Cognitive Dissonance at the Core of my Buffers

Hi coaches, so as simple as possible, this is the core of the chain of CTFARs that occur every time in front of acts around which I have cognitive dissonance. I might not be even buffering in a relevant sense, but it is the very cognitive dissonance that is at the core of it that makes the whole experience not enjoyable and, also, tend to reinforce and replicate

C1: plan to eat until half of the loaf. eaten half.
T1: this is good, I want more
F1: desire
A1: dig the knife into another bite beyond half

C2: I am cutting a piece beyond half of the loaf
T2: “I should not be doing/eating this”
F2: guilt

T3: “f**k this oppressing voice”
F3: rebellious
A3: eat it
R: do not show up in a way I like

I have my own answers to those thoughts T1,T2,T3, not fully effective evidently. While I keep exploring on my own answers, may I ask you what yours might be to T1, T2, T3 to get some inspiration from? Thanks

Also, it is crucial to me to see that every time during a buffer there is ALWAYS a fight between A) the voice (more or less oppressive, that’s variable) which is marking the limit of allowed behaviour (T2) and B) the voice who claims freedom, independence, who does not want to be a slave to A (T3).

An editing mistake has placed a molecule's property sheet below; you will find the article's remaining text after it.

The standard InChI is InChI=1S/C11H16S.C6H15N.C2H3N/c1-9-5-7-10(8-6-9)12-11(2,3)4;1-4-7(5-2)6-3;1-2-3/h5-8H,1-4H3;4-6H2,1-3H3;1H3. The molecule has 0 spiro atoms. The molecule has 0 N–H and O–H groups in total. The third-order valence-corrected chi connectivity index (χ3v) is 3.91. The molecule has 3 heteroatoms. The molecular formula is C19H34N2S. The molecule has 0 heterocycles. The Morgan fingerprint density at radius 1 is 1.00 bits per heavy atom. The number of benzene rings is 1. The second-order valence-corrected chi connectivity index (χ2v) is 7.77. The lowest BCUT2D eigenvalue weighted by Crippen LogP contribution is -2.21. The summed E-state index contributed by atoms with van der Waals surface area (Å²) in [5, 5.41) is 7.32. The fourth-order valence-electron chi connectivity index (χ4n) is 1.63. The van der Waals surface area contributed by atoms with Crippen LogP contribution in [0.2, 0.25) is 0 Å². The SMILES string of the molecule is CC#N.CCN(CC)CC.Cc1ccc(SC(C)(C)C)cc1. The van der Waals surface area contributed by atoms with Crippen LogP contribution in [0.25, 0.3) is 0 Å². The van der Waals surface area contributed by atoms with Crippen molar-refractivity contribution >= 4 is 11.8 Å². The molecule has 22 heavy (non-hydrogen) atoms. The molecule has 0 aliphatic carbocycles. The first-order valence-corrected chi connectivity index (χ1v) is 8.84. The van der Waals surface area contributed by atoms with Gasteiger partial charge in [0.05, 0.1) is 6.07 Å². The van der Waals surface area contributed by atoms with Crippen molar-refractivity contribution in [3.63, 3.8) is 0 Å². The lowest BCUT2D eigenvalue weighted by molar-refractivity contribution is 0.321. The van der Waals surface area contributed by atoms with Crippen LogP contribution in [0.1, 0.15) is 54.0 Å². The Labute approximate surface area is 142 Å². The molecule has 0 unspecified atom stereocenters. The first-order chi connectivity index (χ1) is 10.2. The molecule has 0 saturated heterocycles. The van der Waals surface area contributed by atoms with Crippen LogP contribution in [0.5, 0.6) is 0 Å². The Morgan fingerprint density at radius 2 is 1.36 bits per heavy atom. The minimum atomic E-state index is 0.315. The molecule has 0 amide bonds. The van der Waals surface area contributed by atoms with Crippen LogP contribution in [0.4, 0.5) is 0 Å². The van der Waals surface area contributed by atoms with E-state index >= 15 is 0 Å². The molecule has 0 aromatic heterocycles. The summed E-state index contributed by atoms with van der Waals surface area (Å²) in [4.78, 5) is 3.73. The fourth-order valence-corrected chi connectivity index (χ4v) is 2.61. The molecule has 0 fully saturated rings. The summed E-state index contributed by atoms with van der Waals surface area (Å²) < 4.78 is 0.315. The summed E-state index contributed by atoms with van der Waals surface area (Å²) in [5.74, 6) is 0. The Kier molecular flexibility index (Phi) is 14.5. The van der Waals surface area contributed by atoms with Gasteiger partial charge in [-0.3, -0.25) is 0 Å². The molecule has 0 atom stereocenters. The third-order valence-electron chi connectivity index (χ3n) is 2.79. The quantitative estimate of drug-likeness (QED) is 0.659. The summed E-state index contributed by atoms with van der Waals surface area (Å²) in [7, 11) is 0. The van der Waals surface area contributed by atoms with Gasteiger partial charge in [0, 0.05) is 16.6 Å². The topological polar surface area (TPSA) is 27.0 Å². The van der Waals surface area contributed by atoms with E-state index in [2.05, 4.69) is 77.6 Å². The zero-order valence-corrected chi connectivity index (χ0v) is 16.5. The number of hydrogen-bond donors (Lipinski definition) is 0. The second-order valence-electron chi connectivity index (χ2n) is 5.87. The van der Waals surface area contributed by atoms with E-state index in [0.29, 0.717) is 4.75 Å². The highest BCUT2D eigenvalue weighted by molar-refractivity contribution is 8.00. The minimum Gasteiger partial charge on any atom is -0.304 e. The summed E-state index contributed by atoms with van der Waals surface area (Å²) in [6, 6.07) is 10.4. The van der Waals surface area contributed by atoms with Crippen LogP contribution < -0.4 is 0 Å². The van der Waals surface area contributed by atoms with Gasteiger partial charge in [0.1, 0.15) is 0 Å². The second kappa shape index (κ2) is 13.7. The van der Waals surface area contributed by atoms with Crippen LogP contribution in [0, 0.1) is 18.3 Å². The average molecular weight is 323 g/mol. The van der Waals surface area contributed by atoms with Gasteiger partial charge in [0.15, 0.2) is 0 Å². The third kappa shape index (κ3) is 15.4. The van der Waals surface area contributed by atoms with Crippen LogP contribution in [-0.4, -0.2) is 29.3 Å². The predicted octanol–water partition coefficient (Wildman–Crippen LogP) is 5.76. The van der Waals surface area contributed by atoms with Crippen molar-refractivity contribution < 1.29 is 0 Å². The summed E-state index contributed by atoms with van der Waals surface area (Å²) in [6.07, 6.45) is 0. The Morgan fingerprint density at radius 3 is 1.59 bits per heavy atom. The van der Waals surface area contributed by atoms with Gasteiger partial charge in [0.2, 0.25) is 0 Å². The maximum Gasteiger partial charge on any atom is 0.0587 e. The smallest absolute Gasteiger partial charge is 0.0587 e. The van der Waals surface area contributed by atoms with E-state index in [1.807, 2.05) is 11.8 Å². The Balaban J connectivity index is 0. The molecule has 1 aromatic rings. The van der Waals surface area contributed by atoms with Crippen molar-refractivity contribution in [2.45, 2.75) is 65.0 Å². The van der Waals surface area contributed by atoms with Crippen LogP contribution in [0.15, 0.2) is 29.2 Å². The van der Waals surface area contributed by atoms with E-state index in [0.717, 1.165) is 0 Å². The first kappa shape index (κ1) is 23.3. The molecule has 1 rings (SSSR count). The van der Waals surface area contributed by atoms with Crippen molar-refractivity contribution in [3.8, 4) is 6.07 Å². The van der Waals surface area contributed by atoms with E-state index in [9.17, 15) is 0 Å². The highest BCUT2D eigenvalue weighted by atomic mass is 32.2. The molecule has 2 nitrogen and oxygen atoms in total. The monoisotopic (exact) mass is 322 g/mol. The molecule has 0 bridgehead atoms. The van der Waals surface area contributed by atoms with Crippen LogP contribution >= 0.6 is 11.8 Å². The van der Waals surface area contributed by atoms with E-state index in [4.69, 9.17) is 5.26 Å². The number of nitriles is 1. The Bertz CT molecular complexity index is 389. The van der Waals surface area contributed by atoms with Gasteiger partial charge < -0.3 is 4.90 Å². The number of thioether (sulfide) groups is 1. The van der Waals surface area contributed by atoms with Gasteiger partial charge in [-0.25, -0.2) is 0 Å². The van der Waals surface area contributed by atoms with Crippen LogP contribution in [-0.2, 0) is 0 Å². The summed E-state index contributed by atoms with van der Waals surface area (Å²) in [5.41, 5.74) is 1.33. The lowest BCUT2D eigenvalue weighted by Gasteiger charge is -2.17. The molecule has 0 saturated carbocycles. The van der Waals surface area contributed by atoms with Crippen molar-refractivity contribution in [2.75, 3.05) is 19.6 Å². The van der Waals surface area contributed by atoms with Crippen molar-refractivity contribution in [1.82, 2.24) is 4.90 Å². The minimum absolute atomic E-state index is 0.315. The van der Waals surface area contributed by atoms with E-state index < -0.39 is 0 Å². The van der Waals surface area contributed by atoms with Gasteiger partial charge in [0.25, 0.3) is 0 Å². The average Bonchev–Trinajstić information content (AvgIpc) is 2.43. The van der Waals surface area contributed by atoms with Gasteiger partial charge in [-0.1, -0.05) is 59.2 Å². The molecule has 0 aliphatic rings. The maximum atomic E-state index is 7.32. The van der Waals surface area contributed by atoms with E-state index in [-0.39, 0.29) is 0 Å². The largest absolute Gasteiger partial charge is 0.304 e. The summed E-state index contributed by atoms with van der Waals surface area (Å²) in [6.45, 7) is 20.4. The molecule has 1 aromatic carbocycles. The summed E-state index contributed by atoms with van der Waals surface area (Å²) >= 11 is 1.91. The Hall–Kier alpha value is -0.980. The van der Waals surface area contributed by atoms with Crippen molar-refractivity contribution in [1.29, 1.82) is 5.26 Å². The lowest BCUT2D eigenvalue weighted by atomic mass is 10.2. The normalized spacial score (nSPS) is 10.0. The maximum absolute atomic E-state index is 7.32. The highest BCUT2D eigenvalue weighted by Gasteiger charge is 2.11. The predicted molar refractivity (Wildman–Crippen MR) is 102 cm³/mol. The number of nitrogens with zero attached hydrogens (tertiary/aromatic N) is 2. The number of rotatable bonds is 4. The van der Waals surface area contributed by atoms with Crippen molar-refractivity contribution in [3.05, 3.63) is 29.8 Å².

So, at the core of my behaviours there seems to be voice B claiming to be heard. I am thus wondering, would you say that in order to change this pattern key is to make voice A (T2) more soothing or figuring out what does B (T3) wants me to hear, like it is an expression of some unmet need and as long as I do not meet that need (i.e. I let B know it’s taken care of) it will be hard to have a stable change in my patterns? I am sure this would help me deal with all the situations where I have cognitive dissonance, but I do not necessarily have a plan/protocol decided ahead.

Thanks for your feedback, as always.